Plaintiff presented to the Pueblo Community Health Center on December 29, 2014 as a new patient; Patricia Bursnall NP examined Plaintiff and assessed her with fibromyalgia, depression, a ligament tear in her knee, and compression fracture of her spine. [AR 395-398] NP Bursnall prescribed medication for the pain ailments and ordered physical therapy for Plaintiff's knee and back. [Id.] Plaintiff also met with Sandra Leming for a mental health evaluation; Ms. Leming assessed Plaintiff with posttraumatic stress disorder and major depressive affective disorder, recurrent. [AR 416-422]

         III. Hearing Testimony

         At a hearing on March 11, 2015, Plaintiff (who appeared with counsel) and a vocational expert, Denis Duthan, testified. [AR 37-66] Plaintiff testified that she suffered from “a broken back, ” fibromyalgia, “knee problems, ” and “a bad right hip”; she was reduced to part-time work after her slip and fall, then left employment in early 2013 after her worker's compensation case settled; she had not attempted to find work since then because her “body was going more downhill”; her fibromyalgia started after the slip and fall; she tore the meniscus in her left knee after slipping down the stairs at her home in 2014; she did her own grocery shopping, washed dishes, and vacuumed the house; she could drive up to ten minutes at a time; due to her medications, she had difficulty focusing and experienced fogginess, dizziness, and fatigue; she could walk for twenty minutes at a time; she could walk a grocery store in 60-90 minutes if she sat down from time to time, and it took a full day to recover from a grocery trip; for a sedentary position, she would need to get up and walk around for twenty minutes each hour; she had done “intake” for mental health treatment and “they [were] setting [her] up for the appointment; and, she felt she could perform a part-time position, but did not seek employment due to depression and fatigue. [AR 40-60]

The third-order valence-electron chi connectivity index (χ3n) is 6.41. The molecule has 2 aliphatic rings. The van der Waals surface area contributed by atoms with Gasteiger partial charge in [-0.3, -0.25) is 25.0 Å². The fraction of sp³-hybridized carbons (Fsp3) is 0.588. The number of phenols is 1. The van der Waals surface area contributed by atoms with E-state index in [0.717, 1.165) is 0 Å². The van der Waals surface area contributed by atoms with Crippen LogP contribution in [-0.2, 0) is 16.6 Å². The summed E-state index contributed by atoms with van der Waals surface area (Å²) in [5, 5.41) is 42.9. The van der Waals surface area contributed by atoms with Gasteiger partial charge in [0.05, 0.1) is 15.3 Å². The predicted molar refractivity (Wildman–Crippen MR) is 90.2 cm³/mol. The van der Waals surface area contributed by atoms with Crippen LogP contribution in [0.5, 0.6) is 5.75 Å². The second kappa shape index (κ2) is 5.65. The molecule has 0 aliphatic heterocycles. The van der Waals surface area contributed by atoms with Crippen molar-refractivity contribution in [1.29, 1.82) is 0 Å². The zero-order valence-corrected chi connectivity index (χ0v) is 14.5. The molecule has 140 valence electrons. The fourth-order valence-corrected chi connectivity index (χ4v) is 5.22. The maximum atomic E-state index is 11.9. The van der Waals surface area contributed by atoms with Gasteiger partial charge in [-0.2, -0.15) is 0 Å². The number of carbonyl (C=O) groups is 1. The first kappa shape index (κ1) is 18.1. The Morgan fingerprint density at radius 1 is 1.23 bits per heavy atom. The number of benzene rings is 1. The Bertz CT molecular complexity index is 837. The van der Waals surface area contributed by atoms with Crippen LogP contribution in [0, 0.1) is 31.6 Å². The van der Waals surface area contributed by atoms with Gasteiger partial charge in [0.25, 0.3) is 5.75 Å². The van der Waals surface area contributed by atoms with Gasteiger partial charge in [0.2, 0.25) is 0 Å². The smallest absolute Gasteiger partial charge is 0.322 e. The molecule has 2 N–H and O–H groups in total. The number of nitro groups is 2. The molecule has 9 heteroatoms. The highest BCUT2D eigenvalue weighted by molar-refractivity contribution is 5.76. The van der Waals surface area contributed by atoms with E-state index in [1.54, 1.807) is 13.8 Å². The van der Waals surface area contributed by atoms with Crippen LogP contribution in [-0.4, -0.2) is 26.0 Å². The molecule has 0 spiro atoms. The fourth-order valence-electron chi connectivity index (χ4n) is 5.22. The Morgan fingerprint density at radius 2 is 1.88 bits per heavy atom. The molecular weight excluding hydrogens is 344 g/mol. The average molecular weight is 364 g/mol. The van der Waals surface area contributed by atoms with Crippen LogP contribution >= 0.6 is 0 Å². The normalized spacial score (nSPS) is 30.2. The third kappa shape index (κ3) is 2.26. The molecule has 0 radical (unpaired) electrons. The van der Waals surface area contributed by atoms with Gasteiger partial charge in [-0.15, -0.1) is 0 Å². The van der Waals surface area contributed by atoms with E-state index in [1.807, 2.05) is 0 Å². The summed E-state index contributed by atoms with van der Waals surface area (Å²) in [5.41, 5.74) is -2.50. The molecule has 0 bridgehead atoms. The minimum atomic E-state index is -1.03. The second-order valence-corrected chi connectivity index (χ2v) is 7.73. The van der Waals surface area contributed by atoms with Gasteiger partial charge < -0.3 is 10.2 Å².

The ALJ then turned to the vocational expert, Mr. Duthan, who testified that an individual with Plaintiff's age, experience and education and the following limitations - full range of light work, occasional bending, no squatting or kneeling, and no foot or leg controls - could perform Plaintiff's past jobs of dental assistant, telemarketer, and appointment clerk/receptionist, but not store clerk or office clerk. [AR 62-63] He also attested that the added limitations of SVP 2 or less and working only every other day would not be compatible with competitive employment. [AR 63] Furthermore, if the individual were limited to being off task for twenty minutes each hour, she would be unable to perform any of the jobs listed above and the limitations would eliminate all work. [AR 64-65]